break;
 
            _items.Remove(item);
          }
 
          try
          {
            item._CreateValue();
          }
          catch
          {
            // Ignore any exceptions here.
          }
 
          currentThread.IsBackground = true;
          currentThread.Priority = ThreadPriority.Lowest;
        }
      }
    }
 
    internal BackgroundLoader()
    {
      lock(_items)
        _items.Add(this);
 
      _event.Set();
    }
 
    internal abstract void _CreateValue();
  }
 
  /// <summary>
  /// Class similar to Lazy. But instead of only loading values when they are first accessed, it tries to load the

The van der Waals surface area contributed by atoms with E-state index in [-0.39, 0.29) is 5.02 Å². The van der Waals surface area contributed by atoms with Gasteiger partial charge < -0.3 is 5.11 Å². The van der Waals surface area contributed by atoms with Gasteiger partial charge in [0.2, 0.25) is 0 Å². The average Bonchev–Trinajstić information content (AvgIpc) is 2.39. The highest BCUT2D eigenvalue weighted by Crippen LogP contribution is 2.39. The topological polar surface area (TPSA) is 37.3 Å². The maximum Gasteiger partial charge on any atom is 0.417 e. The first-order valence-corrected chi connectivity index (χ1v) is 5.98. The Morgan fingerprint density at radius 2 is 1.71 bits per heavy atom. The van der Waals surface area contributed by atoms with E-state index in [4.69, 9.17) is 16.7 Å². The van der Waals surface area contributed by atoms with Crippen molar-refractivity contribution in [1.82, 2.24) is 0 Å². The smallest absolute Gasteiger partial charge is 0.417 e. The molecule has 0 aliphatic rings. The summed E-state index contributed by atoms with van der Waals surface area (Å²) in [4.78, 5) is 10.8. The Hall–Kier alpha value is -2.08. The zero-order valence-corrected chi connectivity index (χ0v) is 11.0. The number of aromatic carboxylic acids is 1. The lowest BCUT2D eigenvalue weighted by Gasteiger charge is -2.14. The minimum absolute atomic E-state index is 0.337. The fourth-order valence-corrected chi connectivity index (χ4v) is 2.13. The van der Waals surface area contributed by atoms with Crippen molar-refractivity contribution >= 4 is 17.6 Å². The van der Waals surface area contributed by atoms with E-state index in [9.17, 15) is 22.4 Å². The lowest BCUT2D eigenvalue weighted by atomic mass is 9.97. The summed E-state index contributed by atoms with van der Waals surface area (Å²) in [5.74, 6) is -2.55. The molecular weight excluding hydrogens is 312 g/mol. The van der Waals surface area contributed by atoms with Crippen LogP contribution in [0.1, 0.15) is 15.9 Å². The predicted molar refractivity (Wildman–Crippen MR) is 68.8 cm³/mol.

/// value when the application is idle. Will load immediatelly if the value is requested.
  /// </summary>
  public sealed class BackgroundLoader<T>:
    BackgroundLoader
  where
    T: class, new()
  {
    private object _lock = new object();
    internal override void _CreateValue()
    {
      if (_value != null)
        return;
 
      var lockObject = _lock;
      if (lockObject == null)
        return;
 
      lock(lockObject)
      {
        if (_value == null)
          _value = new T();
 
        _lock = null;
      }
    }
 
    private T _value;
    /// <summary>
    /// Gets the Value, creating it immediatelly if needed.
    /// </summary>
    public T Value
    {
      get
      {
        T result = _value;
        if (result != null)
          return result;
 
        lock(_items)
          _items.Remove(this);
 
        _CreateValue();
        return _value;
      }
    }
  }
}